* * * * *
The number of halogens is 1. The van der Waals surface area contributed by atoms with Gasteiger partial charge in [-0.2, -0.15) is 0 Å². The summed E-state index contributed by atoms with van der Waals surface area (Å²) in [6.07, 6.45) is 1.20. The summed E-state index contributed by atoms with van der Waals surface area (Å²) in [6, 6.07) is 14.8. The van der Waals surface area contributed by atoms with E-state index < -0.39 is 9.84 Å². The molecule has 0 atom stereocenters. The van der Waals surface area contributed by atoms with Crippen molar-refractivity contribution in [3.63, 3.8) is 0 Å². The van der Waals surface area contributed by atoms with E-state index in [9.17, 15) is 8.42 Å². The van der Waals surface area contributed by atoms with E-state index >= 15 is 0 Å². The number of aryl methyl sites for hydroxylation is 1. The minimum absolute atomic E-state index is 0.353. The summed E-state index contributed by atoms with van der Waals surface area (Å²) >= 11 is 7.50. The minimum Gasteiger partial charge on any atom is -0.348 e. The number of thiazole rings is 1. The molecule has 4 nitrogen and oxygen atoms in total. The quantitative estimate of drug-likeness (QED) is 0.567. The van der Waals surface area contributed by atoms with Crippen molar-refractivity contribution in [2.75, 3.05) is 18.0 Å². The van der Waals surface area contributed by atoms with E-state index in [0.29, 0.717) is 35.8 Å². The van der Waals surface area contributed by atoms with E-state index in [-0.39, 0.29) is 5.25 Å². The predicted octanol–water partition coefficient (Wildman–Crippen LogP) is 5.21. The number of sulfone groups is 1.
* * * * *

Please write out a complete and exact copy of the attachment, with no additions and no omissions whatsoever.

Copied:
The number of halogens is 1. The van der Waals surface area contributed by atoms with Gasteiger partial charge in [-0.2, -0.15) is 0 Å². The summed E-state index contributed by atoms with van der Waals surface area (Å²) in [6.07, 6.45) is 1.20. The summed E-state index contributed by atoms with van der Waals surface area (Å²) in [6, 6.07) is 14.8. The van der Waals surface area contributed by atoms with E-state index < -0.39 is 9.84 Å². The molecule has 0 atom stereocenters. The van der Waals surface area contributed by atoms with Crippen molar-refractivity contribution in [3.63, 3.8) is 0 Å². The van der Waals surface area contributed by atoms with E-state index in [9.17, 15) is 8.42 Å². The van der Waals surface area contributed by atoms with E-state index >= 15 is 0 Å². The number of aryl methyl sites for hydroxylation is 1. The minimum absolute atomic E-state index is 0.353. The summed E-state index contributed by atoms with van der Waals surface area (Å²) >= 11 is 7.50. The minimum Gasteiger partial charge on any atom is -0.348 e. The number of thiazole rings is 1. The molecule has 4 nitrogen and oxygen atoms in total. The quantitative estimate of drug-likeness (QED) is 0.567. The van der Waals surface area contributed by atoms with Crippen molar-refractivity contribution in [2.75, 3.05) is 18.0 Å². The van der Waals surface area contributed by atoms with E-state index in [0.29, 0.717) is 35.8 Å². The van der Waals surface area contributed by atoms with E-state index in [-0.39, 0.29) is 5.25 Å². The predicted octanol–water partition coefficient (Wildman–Crippen LogP) is 5.21. The number of sulfone groups is 1.